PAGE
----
Obama Charts Subtler Course On Homeland Security

President Obama had not dedicated a lot of time to speaking publicly about homeland security. i i

President Obama had not dedicated a lot of time to speaking publicly about homeland security. He didn't mention the term "homeland security" once when he addressed Congress in February, nor did it come up much in other major speeches or news conferences. AP hide caption

itoggle caption AP
President Obama had not dedicated a lot of time to speaking publicly about homeland security.

President Obama had not dedicated a lot of time to speaking publicly about homeland security. He didn't mention the term "homeland security" once when he addressed Congress in February, nor did it come up much in other major speeches or news conferences.

AP

Before a Nigerian man allegedly attempted to blow up a U.S. airliner on Christmas Day, President Obama had not dedicated a lot of time to speaking publicly about homeland security.

He didn't mention the term "homeland security" once when he addressed Congress in February, nor did it come up much in other major speeches or news conferences.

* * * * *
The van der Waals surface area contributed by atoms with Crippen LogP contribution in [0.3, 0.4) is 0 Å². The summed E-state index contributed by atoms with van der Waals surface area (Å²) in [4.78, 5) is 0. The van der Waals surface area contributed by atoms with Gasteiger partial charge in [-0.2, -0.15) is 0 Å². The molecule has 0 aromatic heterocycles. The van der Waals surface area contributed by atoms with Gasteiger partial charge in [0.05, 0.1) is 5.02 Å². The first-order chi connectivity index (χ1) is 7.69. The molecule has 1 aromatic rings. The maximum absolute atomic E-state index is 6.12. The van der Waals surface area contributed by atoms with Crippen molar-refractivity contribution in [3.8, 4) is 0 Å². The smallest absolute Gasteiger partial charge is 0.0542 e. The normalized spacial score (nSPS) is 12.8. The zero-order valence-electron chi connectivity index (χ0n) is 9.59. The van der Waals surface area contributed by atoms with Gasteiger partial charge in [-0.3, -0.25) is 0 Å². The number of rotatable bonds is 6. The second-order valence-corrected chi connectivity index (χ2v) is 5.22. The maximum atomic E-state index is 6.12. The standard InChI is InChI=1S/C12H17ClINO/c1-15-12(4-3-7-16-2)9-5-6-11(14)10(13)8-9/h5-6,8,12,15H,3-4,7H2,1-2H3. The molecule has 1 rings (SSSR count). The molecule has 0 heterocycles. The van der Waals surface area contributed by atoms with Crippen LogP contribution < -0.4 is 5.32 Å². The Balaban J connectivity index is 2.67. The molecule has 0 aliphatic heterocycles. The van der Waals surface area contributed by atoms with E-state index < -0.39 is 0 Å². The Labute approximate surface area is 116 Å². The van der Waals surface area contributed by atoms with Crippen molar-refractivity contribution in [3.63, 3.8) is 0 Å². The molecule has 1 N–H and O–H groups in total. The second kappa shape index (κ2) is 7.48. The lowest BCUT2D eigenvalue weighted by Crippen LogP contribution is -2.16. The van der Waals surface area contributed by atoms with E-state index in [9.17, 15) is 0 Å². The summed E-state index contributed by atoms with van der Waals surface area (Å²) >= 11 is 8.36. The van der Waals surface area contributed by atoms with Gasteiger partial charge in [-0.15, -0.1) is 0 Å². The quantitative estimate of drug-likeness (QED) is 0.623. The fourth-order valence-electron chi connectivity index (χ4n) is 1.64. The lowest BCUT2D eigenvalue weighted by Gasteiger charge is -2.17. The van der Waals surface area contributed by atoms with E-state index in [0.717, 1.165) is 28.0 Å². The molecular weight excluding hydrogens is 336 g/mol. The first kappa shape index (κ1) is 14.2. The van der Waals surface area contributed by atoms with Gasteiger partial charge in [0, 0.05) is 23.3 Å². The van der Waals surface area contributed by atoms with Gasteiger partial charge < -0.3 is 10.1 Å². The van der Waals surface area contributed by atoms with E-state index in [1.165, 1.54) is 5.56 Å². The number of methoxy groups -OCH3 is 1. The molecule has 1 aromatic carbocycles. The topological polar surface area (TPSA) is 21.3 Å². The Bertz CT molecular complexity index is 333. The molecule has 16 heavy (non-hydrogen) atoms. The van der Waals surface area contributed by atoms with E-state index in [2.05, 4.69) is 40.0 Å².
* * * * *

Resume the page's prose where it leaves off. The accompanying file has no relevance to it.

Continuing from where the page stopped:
But after last week's attack on a Northwest Airlines jet bound for Detroit, Obama emerged from his Hawaii vacation to order urgent reviews of aviation screening technology and procedures, and of how U.S. terrorism watch lists work. Preliminary reports on both topics are due Thursday.

"It's also my job to ensure that our intelligence, law enforcement and homeland security systems and the people in them are working effectively and held accountable," Obama said Tuesday during one of two public appearances on the failed attack.

Low-Key Approach

Obama's remarks followed several days of Republican criticism that the president was not engaged enough after the attempted attack.

But Obama's approach to homeland security has been consistently low key, starting in the presidential campaign and running through his first year in office.

Part of the reason, of course, is that the White House, along with most Americans, has been much more consumed by the nation's troubled economy, high unemployment and wars in Iraq and Afghanistan.